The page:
|A prototype of terminal 1A|
A flurry of goings-on point at this direction. The completion of Jomo Kenyatta International Airport's unit 4, now renamed Terminal 1-A is one of them. The terminal will begin partial operations later this week.
Concomitant with this, the US government has donated bomb-detecting equipment to the airport. Kenyans have already been trained in the use of the 20 Desktop Explosive Trace Detectors.
The donation was an addition to the already advanced security features at the new terminal which addresses security concerns of the US government. The American security agents will monitor the security features of the terminal for the next three months.
The end of the Monitoring period will coincide with the completion of the terminal, making it fully operational.
The security features include separation of arriving and departing passengers. In the two-story Terminal 1-A, arrivals will use the second floor while departures will use the first floor.
The separation will be enforced by use of bold signage directing arriving, departing and transiting passengers to their respective floors to ensure all passengers get to their destination on time, says a KAA internal document.
|KQ: How soon direct flights to US?|
The Kenya Airport Authority’s handbook 2011-2012, says that the separation will involve building an additional floor in all four termini at the airport so that arriving passengers will be using their own floor separate from departing passengers. It will also include the construction of an airside corridor separating arriving and departing passengers.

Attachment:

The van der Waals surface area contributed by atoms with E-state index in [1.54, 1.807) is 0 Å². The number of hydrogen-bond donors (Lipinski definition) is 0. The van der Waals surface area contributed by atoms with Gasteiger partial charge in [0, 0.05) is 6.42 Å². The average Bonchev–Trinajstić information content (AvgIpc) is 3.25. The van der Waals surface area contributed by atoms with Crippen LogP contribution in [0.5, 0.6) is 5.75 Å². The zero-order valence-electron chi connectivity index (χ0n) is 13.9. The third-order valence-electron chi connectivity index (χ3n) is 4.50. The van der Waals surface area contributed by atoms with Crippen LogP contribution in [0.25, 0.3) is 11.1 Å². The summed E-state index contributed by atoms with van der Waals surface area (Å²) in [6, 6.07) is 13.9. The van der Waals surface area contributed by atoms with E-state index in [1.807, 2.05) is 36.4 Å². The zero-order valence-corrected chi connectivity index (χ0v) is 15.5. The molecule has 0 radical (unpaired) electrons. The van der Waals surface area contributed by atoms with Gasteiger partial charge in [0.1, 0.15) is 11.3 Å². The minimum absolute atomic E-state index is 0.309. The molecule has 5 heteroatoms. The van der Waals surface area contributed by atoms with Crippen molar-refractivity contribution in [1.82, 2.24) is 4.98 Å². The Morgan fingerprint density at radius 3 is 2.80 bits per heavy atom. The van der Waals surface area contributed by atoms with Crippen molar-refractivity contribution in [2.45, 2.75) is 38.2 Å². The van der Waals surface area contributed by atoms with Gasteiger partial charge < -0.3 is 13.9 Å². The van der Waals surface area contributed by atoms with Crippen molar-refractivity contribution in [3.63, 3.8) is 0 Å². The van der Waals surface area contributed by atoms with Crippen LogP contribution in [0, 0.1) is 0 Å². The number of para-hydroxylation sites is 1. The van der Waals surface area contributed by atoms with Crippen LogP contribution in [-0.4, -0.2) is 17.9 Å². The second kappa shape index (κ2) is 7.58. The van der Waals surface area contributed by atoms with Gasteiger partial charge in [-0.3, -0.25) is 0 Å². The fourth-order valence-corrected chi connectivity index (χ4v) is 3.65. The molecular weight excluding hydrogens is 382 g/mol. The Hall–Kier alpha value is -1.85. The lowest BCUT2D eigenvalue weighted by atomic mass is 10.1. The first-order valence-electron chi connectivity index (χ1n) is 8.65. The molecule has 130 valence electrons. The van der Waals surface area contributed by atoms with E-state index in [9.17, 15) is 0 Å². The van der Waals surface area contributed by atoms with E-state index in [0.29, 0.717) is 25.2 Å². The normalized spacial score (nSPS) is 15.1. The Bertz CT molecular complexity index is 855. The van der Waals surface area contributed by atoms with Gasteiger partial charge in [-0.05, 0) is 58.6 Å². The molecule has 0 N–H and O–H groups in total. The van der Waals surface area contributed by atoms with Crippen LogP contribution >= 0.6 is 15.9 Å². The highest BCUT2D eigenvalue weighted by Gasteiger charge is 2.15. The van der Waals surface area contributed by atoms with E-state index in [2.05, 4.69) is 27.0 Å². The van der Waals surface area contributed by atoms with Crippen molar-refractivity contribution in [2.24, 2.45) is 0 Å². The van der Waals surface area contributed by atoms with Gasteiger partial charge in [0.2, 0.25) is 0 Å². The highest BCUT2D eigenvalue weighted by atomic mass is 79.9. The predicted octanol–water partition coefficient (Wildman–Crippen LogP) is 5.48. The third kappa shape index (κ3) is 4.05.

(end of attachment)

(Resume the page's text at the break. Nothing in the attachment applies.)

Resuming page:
The new terminal will serve an additional 2.5 million passengers a year, bringing the total capacity of terminal one to 9 million passengers a year.
Apart from security features, the home airline, Kenya Airways is also gearing up for eventual authorization to fly directly to the US. It has acquired a fleet of long-haul aircraft including the luxury Boeing Dreamliner. There is a huge Kenyan population in the US market. Lack of direct flights hampers exports of Kenya produce to the US.
The terminal is slated to serve international departures and arrivals only.
An extended apron from terminal 1-A to cargo village will increase its capacity to load eight wide-bodied aircraft simultaneously. Currently, the cargo village can load only three such aircraft. JKIA is the cargo hub of Africa handling some 30 million tons of Cargo a year.
Nairobi has become the financial, manufacturing, medical, educational and diplomatic hub in the east and central Africa region. These factors put lots of pressure on the Airport to also modernize and become the aviation hub of Africa.
JKIA is also home base for Kenya Airways, one of the most successful airlines in Africa, and 46 other international and domestic airlines that fly to more than 100 destinations. It is the natural aviation hub of Africa.
Also read http://eaerb.blogspot.co.ke/2018/01/kq-to-fly-to-direct-new-york-from.html